In the lawsuit, expected to be filed on Monday, the A.C.L.U. claims that Morgan Stanley is culpable for predatory loans made through the New Century Financial Corporation because the investment bank lent billions of dollars to New Century, a now-defunct subprime lender, and pressured it to make troublesome loans to African-American borrowers who could not afford them.
Morgan Stanley packaged the loans made by New Century and sold them to pension funds and other large investors. But, the lawsuit claims, the bank went beyond the traditional role of an investment bank by requiring that the mortgage company churn out the wildly profitable loans that came with “dangerous” characteristics.
For example, the lawsuit says, many of the loans ultimately sold to investors were “stated income” loans, in which borrowers could estimate their incomes without having to provide supporting documentation.
The action against Morgan Stanley follows a series of lawsuits brought by investors and federal and state officials against some of the nation’s largest banks. The A.C.L.U. suit, which is to be filed in federal court in New York and will seek class-action certification, claims that Morgan Stanley violated the Fair Housing Act and the Equal Credit Opportunity Act.
Rubbie McCoy, one of the five named plaintiffs in the lawsuit, took out a loan from New Century in 2006 with an adjustable rate starting at 12.14 percent, which could not fall below 10.75 percent. It came with “excessive fees and costs,” the suit said.
Ms. McCoy, a single mother, said she could not afford the payments, but the broker told her to “fudge” her income, the suit says. Now, she is fighting to save the Detroit home that she shares with her four children.
“Having a house was a way to keep my kids grounded,” Ms. McCoy said.
Morgan Stanley declined to comment on Sunday.
Last week, in an action against another bank, federal prosecutors in New York sued Wells Fargo, the country’s largest mortgage lender, saying it made “reckless” loans for more than a decade that soured, and subsequently left them to the government’s insurance program to pay.
In its first salvo earlier this month, the federal mortgage task force formed by the Justice Department sued Bear Stearns & Company, currently a unit of JPMorgan Chase, accusing the company of widespread misconduct during the heady days of the housing boom in the packaging and sale of mortgage securities.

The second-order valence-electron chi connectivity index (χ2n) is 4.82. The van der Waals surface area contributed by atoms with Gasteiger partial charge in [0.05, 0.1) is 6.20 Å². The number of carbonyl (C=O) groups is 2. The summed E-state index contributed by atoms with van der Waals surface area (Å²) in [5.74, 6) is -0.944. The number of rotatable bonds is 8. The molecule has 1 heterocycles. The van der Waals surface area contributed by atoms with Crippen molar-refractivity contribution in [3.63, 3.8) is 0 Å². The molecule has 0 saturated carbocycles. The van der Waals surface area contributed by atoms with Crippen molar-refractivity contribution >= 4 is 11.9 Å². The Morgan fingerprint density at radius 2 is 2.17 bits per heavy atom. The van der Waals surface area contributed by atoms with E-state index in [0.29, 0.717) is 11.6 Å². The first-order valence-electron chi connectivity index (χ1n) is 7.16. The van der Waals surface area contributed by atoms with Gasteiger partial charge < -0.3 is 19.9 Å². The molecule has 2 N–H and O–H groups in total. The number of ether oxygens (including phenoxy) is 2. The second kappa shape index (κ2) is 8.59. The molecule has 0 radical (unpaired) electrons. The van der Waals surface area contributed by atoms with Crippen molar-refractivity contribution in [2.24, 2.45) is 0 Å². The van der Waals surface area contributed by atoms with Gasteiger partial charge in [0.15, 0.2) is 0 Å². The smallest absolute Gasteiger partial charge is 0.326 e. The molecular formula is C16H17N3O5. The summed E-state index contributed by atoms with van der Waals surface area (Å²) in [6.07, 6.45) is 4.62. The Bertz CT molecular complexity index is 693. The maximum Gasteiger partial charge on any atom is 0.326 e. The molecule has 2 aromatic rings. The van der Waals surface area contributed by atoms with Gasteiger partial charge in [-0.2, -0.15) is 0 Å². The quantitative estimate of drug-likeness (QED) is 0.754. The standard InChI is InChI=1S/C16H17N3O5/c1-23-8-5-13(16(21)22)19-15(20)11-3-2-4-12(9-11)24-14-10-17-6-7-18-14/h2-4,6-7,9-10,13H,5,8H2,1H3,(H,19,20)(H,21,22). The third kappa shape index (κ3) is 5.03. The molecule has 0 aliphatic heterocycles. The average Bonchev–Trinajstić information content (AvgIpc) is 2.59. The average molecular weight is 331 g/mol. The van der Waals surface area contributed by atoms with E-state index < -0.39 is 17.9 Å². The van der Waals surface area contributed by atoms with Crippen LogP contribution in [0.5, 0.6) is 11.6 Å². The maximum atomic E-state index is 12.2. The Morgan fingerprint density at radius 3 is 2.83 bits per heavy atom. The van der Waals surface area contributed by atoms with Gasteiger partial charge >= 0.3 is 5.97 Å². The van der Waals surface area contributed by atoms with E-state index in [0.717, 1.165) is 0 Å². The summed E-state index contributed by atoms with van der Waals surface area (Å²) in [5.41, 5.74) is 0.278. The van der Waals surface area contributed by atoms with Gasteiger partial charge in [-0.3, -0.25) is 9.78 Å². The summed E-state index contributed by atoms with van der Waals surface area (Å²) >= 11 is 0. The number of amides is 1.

Morgan Stanley came under fire from the Massachusetts attorney general in 2010 for its packaging of New Century mortgage loans. In June 2010, the bank agreed to pay $102 million to close an investigation by the attorney general, Martha Coakley, into questionable lending practices.
A former employee who testified in a separate civil suit against Morgan Stanley said that bank officials knowingly bought loans in which borrowers’ debt levels were more than 50 percent of their total income, according to the A.C.L.U. lawsuit.
The bank, according to one former employee, typically did not require New Century to conduct a second appraisal of homes, fearing that the second look would result in a lower assessment and prevent the loans from being securitized, the suit says.
While other investment banks purchased New Century’s loans, the lawsuit claims that Morgan Stanley “purchased a greater proportion of New Century’s loans than any other institution.”
The Justice Department has accused two major banks of discriminating against black and Hispanic customers. A settlement in one case was announced in July, when Wells Fargo agreed to pay $175 million to settle claims that the bank steered roughly 34,000 minority customers into subprime mortgages, even though they could have qualified for mortgage with lower fees and less risk.
The largest settlement of a residential fair-lending violation came last December, when Bank of America agreed to pay the Justice Department $335 million to put to rest claims that its Countrywide unit discriminated against minority borrowers.